New report: Washington ranks 25th in the nation for solar power

Media Contacts
Anusha Narayanan

Environment Washington

Seattle – Today, Environment Washington Research & Policy Center released “Lighting the Way: What We Can Learn from America’s Top 12 Solar States,” a new report highlighting a solar energy boom across the country. Despite high solar potential, Washington State, a leader in producing wind energy, is ranked 25th in the Country for solar power, producing less than one percent of its total energy from the sun.  

“Washington has vast untapped potential for solar energy,” said Anusha Narayanan, Program Associate with Environment Washington. “Washington is an environmental leader when it comes to protecting our beautiful places. There is no reason why we cannot also be a leader in producing clean and pollution-free energy like solar. “

“With the most pro-solar governor in America, it is time for Washington State to start doing its part,” says Denis Hayes, President of the Bullitt Foundation. “The Bullitt Center is proving that you can power a six-story office building on the sunbeams that falls on its roof – even in Seattle. There is no excuse for Washington to lag behind New Jersey!” 

The report emphasizes that it is not availability of sunlight that makes states solar leaders, but the degree to which state and local governments have created effective public policy for the development of the solar industry, most notably:

  • 11 of the 12 have strong net metering policies, allowing customers to offset their electric bills with reliable and fair compensation for the excess electricity they provide to the grid.
  • 11 of the 12 states have renewable electricity standards, requiring utilities to provide a minimum amount of their power from renewable sources; and nine of them have solar carve outs, which set specific targets for solar or other forms of clean onsite power.
  • 10 of the 12 have strong statewide interconnection policies, reducing the time and hassle required for individuals and companies to connect solar energy systems to the grid.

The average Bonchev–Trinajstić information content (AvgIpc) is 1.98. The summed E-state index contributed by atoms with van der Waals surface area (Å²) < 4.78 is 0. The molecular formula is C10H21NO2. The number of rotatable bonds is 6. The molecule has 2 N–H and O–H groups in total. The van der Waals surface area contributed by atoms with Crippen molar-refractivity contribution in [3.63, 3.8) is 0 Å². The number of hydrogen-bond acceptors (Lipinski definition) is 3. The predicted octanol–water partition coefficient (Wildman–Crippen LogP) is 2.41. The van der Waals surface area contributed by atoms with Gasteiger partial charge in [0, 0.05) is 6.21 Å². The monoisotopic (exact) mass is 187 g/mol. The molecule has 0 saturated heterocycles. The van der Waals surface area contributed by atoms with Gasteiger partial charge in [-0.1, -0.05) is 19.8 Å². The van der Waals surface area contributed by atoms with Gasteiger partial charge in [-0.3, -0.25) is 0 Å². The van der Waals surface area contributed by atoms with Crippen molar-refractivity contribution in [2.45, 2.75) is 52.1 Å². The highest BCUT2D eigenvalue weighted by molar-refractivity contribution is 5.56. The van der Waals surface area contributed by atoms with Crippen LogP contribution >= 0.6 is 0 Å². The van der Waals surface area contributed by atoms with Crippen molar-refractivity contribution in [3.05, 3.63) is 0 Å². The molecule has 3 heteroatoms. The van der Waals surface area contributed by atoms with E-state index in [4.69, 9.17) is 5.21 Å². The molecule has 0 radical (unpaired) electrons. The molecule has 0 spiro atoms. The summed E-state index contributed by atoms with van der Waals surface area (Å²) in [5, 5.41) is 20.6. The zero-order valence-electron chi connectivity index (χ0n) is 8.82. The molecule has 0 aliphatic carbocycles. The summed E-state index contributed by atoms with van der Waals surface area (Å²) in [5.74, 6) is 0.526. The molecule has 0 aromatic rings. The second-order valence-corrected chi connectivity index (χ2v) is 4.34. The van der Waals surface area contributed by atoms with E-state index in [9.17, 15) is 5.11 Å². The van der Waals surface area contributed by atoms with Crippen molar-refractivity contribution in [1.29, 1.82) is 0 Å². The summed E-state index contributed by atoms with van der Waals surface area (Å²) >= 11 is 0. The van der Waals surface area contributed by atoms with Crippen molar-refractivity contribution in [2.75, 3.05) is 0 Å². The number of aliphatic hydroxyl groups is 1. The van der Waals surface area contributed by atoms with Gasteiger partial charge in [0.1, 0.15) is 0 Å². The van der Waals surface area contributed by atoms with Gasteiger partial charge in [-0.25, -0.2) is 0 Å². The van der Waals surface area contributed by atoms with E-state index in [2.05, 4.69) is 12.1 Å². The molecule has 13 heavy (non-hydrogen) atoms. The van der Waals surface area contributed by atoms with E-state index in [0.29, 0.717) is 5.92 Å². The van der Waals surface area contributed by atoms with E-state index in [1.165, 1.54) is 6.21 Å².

• The majority of the top solar states allow for creative financing options such as third-party power purchase agreements and property assessed clean energy (PACE) financing. 

Solar is on the rise across the country. America has more than three times as much solar photovoltaic capacity as it did in 2010, and more than 10 times as much as it did in 2007. Not only that, but the price of solar panels fell by 26 percent in 2012.  Much of this can be attributed to strong net metering policies and renewable electricity standards across states including Washington. 

“Solar in Washington has been growing at a very sustainable rate, with more and more people going solar every year,” says Howard Lamb, founder of Sunergy Systems. “Last year alone witnessed a 75% growth rate, but we need more focus from the state and Legislature before solar can become mainstream like hybrid and electric vehicles are. With our long sunny summer days and temperate temperatures, Washington has the potential to be one of the nation’s vibrant solar economies like California and Colorado. Washingtonians want smart solar policies that lead to 150,000 solar rooftops by 2020 and that keep the solar jobs local, along with maintaining a sustainable solar economy like we currently have!”

“Right now, only an incredibly small fraction of our energy comes from solar,” concluded Narayanan. “With commitment from our state officials to enable policies that grow solar development, Washington could lead the nation. The looming threat of climate change is a reminder that Washington must reduce greenhouse gas emissions by focusing our attention on clean and renewable energy sources like solar. “